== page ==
Why The World Needs More Old Boxed Doors

ATN correspondent (and Toronto Star reporter Peter Howell reports:

People just won't stop digging up Jim Morrison's grave. But don't blame the

surviving members of the Doors, his legendary '60s rock band, even though

they're rattling his bones by issuing yet another Doors greatest hits

collection.

The real grave robbers are the authorities at the Pere Lachaise cemetery in

Paris, where the Mojo Man was interred in July, 1971, for what was to have

been his final resting place. He's being evicted as of July, 2001, because

of complaints that his obsessive fans are disturbing the other dead.

"The lease is up!" Doors keyboardist Ray Manzarek yells, while in Toronto

recently to promote The Doors' Greatest Hits.

"They're saying to him, `Jim, your lease is up, you're outta here! We're not

renewing your lease, you troublemaker!' The guy is making trouble, lying

there, quietly passing time, 'doing time in the universal mine,' to quote a

Doors song. And they're going to take him out of Paris. It's totally

insane."

A mixed laugh of anger, astonishment and huge amusement issues from the

fiftysomething Manzarek, who's on the road with the fortysomething Danny

Sugarman, the band's publicist and biographer (No One Here Gets Out

Alive). They're both attempting to explain why the world needs more old

Doors. They argue it has everything to do with why the families of

Morrison's surrounding tombmates want the rocker rolled out of Pere Lachaise,

when his 30-year grave lease expires in 2001.

Ever since Morrison's alcohol-choked heart stopped beating in a Paris hotel

bathtub (or didn't, if you believe the "Jim's still alive" theories), his

fans have trekked to Paris for a non-stop posthumous party with him. And they

tend to make noise and leave litter and graffiti.

"It's amazing, isn't it?" says the spike-haired Manzarek, who along with

fellow Doors survivors Robby Krieger and John Densmore have had to come to

grips with Morrison's immortal image. "Next year it will be 25 years since

Jim died. The fact that he's still looked upon as a viable entity in the

lives of young people is a testimony to his artistry."

It's been almost a quarter century since the Doors first began putting out

studio and live compilations of their work. There's a boxed set in the works

for next year, including several never-released songs and alternate takes,

and the band has grown used to criticism that it is flogging a dead horse.

It's a profitable dead horse, though, and the band was also an early advocate

of adding new music to tapes left behind by departed members. The Doors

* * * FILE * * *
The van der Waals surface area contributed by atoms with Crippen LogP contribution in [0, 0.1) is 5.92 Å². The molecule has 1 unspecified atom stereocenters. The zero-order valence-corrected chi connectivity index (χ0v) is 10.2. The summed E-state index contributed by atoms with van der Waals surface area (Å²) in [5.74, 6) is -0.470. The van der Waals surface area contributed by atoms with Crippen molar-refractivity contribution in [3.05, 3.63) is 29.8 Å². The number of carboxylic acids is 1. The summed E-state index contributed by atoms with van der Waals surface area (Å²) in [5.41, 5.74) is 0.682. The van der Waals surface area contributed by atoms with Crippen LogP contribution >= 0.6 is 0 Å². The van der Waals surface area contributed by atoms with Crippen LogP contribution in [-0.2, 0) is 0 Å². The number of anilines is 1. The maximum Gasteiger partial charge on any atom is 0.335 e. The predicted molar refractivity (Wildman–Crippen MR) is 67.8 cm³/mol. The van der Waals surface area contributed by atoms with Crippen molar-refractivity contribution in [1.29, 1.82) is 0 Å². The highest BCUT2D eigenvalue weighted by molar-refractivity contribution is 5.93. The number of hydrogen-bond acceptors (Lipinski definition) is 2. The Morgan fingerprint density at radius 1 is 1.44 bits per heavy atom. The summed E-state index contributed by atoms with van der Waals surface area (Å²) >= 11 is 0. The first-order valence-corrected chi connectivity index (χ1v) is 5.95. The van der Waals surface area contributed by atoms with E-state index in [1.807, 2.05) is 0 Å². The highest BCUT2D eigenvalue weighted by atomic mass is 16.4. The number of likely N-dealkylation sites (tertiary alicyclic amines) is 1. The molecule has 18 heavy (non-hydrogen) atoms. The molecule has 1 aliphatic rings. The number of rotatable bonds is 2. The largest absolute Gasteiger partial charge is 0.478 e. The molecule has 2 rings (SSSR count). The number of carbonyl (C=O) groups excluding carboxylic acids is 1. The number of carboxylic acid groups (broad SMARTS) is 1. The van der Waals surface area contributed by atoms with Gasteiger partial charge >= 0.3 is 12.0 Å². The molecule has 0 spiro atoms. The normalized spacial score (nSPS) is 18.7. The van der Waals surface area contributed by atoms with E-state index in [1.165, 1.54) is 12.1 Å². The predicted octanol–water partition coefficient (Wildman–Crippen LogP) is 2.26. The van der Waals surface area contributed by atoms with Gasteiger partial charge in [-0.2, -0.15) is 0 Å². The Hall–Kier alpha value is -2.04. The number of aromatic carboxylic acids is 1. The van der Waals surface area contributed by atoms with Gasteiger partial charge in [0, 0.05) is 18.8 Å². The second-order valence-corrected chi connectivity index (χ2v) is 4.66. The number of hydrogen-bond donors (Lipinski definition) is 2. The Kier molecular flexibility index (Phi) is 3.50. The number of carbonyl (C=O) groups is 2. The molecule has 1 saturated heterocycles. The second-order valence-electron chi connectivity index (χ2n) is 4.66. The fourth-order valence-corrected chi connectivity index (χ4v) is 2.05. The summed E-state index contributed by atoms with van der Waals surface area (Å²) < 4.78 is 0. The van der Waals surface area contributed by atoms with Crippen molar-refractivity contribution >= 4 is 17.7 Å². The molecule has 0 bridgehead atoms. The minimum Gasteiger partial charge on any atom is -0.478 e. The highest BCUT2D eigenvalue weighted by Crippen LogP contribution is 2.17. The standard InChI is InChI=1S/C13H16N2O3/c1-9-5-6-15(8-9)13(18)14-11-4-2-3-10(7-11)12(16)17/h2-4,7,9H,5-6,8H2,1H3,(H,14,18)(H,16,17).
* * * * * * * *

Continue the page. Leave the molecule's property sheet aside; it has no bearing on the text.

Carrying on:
created the 1978 album An American Prayer out of the left-behind

poetry readings of Morrison; it was a big seller that finally saw its CD

release earlier this year. One of the songs from it, "The Ghost Song," is on

the new Greatest Hits album.

The new single-CD collection has been culled from a previous two-CD

Greatest Hits to appeal primarily to teenage Doors fans, who want to

check out the band but don't have the cash yet for a major album investment.

"It seems to happen to every generation," Manzarek says. "Kids always find

something in Jim. You hit 17, maybe ages 14 to 17, and you find in Morrison

a kindred soul, a kindred spirit, some guy who is actually talking to you.

Trying to find out, what's it all about? What's life all about? That's

what Morrison is talking about to the kids. They understand his alienation,

but they also understand his hope for a better future."

One of the reasons why the Doors' mystique continues for succeeding

generations of rock fans is because Morrison is as timeless as his music.

He's still the youthful, sexy rocker with a head full of questions and a

penchant for getting himself in trouble.

Morrison will be making one last road trip to an undisclosed destination, if

the Paris cemetery authorities have their way. Manzarek says the removal

plans can't be changed, because plots in Pere Lachais are leased, not sold.

"He will rise again!" Manzarek says. "It's like Moby Dick or something, for

God's sake. It's like Captain Ahab screaming at the whale, 'She is risen!'

and out comes the great white whale.

"And God knows what is going to come out of that ground, man," he continues.

"Is there a casket in there? Is there a body? Are they going to open the

casket? I mean, it's morbid beyond belief."

But wouldn't Morrison, knowing his love of the weird, find it all just a

little bit amusing? "Of course he would!" Manzarek roars.